The city is also known as Mexico's silicon valley due to its strong electronic industry [http://www.ijalti.org.mx/video/video.html IJALTI Jalisco] ] is also considered Mexico's high tech capital due to its country's leadership in software and informatics development.

According to FDi magazine, Guadalajara is ranked "city of the future" over all other major Mexican cities, has the second strongest economic potential of any major North American city behind Chicago, and was among the top five most business-friendly Latin American cities in 2007. [cite web|url=http://www.gdi-solutions.com/news/pr_fdi_042307.htm|title= Cities of the Future|publisher=FDi magazine|date=2007-04-23|accessdate=2007-12-08]

History

. The name Guadalajara was taken from the birthplace of Nuño de Guzmán in Spain.

Guzmán and Cristóbal de Oñate decided to relocate to a place with more water, fewer dust storms and better transportation. They began the project on May 19, 1533, and by August 8, 1533 they had moved the town to its second location, near Tonalá. Two years later, in March 1535, they again moved the town to a new location.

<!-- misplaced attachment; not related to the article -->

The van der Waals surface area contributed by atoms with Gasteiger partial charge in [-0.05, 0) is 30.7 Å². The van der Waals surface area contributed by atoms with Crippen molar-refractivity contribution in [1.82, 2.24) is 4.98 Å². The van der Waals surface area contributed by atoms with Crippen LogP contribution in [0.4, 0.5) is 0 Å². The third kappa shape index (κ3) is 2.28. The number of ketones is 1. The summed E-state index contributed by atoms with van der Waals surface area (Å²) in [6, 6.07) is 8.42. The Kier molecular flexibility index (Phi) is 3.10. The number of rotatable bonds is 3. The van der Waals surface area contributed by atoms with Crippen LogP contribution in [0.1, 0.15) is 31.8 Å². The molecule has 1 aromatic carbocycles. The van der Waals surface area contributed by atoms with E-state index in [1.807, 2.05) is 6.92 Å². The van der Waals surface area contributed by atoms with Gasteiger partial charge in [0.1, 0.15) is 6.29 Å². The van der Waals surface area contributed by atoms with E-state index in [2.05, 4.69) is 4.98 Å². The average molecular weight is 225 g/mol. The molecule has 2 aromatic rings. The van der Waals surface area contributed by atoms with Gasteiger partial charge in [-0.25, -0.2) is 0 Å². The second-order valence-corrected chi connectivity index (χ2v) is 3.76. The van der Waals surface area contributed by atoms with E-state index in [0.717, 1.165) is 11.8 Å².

On November 8, 1539 the emperor Charles V granted a coat of arms and the title of City to Guadalajara.

After a large attack by natives on September 28, 1541 during the War of the Mixtón, it was decided once more to relocate the city and re-establish it again in the Atemajac Valley.

Today's city of Guadalajara was founded at this site by Crístobal de Oñate on February 14 1542, by Royal decree of King Charles V.

During the Colonial era, Guadalajara became the capital of Nueva Galicia and prior to the War of Independence it was the capital of the Intendencia of Guadalajara.

20th century